China’s Ehang will begin the testing process this year to prove the drone’s airworthiness
Ehang’s 184 passenger drone powered by batteries was unveiled at CES in Las Vegas in January and is now heading back to Nevada to commence testing.
The world’s first passenger drone capable of autonomously carrying a person in the air for 23 minutes has been given clearance for testing in Nevada.
Chinese firm Ehang, which unveiled the electric Ehang 184 passenger drone at CES in Las Vegas in January, has partnered with the Nevada Institute for Autonomous Systems (NIAS) and the Governor’s Office of Economic Development (Goed) to put the drone through testing and regulatory approval.
Tom Wilczek, Goed’s aerospace and defence specialist said: “The State of Nevada, through NIAS, will help guide Ehang through the Federal Aviation Authority (FAA) regulatory process with the ultimate goal of achieving safe flight.”
The founder and chief executive of Ehang, Huazhi Hu, said the move would lay the foundation for the 184’s commercialisation and kickstart the autonomous aerial transportation industry.
Ehang hopes to begin testing later this year and will have to prove airworthiness to the FAA, with guidance from NIAS, before being able to operate in a wider capacity. Over the past five years, Nevada has been positioning itself as a test bed for advanced transport solutions, being one of the first states in the US to permit the testing of autonomous vehicles on public roads.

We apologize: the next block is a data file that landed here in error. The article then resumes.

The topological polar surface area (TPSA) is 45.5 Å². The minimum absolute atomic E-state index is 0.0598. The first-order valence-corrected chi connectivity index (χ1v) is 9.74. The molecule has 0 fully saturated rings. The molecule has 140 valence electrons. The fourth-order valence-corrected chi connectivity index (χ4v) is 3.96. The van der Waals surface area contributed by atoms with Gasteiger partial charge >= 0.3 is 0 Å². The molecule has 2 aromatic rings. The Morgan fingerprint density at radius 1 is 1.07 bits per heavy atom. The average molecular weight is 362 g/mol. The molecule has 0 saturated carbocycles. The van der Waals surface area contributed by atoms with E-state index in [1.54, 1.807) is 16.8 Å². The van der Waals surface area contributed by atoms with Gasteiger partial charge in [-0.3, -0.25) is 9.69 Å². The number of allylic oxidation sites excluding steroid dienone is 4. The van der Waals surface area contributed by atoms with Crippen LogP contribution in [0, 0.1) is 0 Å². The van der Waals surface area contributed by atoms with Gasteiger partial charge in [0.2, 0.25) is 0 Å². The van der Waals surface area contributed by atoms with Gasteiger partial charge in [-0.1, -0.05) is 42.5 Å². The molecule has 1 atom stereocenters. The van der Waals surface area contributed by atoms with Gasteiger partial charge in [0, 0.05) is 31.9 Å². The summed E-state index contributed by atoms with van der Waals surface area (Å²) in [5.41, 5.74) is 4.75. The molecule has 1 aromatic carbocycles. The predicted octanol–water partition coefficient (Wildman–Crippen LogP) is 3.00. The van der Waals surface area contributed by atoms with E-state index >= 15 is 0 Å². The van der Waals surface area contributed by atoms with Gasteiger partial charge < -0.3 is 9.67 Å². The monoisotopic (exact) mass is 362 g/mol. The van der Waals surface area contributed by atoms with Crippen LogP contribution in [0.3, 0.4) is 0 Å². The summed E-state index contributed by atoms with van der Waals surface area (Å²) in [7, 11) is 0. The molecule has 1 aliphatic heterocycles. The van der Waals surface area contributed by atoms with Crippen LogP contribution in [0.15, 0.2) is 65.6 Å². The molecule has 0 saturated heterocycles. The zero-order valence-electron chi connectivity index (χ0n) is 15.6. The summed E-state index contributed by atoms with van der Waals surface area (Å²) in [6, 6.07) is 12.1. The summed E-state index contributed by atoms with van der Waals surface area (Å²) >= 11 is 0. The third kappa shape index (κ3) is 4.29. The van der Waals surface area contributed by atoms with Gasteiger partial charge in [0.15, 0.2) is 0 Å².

The company based in the Guangzhou province of southern China, already makes camera and hobbyist drones, but its passenger drone could be the first of its kind, capable of transporting a person via air in the same way Google’s self-driving car can via road.
The company envisages a system where by a passenger simply inputs the destination and the drone takes care of the rest, taking off vertically, flying at altitudes up to 3.5km (11,500 feet) at up to 100kmph (63mph) for up to 23 minutes using eight propellers on four arms.
Given that fully autonomous road vehicles are unlikely to be widely available until the middle of the next decade, the time when commuters can simply jump in a flying autonomous taxi drone to get to work appears to be some time off yet.
“I personally look forward to the day when drone taxis are part of Nevada’s transportation system,” said Wilczek. Whether consumers will share Wilczek’s enthusiasm remains to be seen.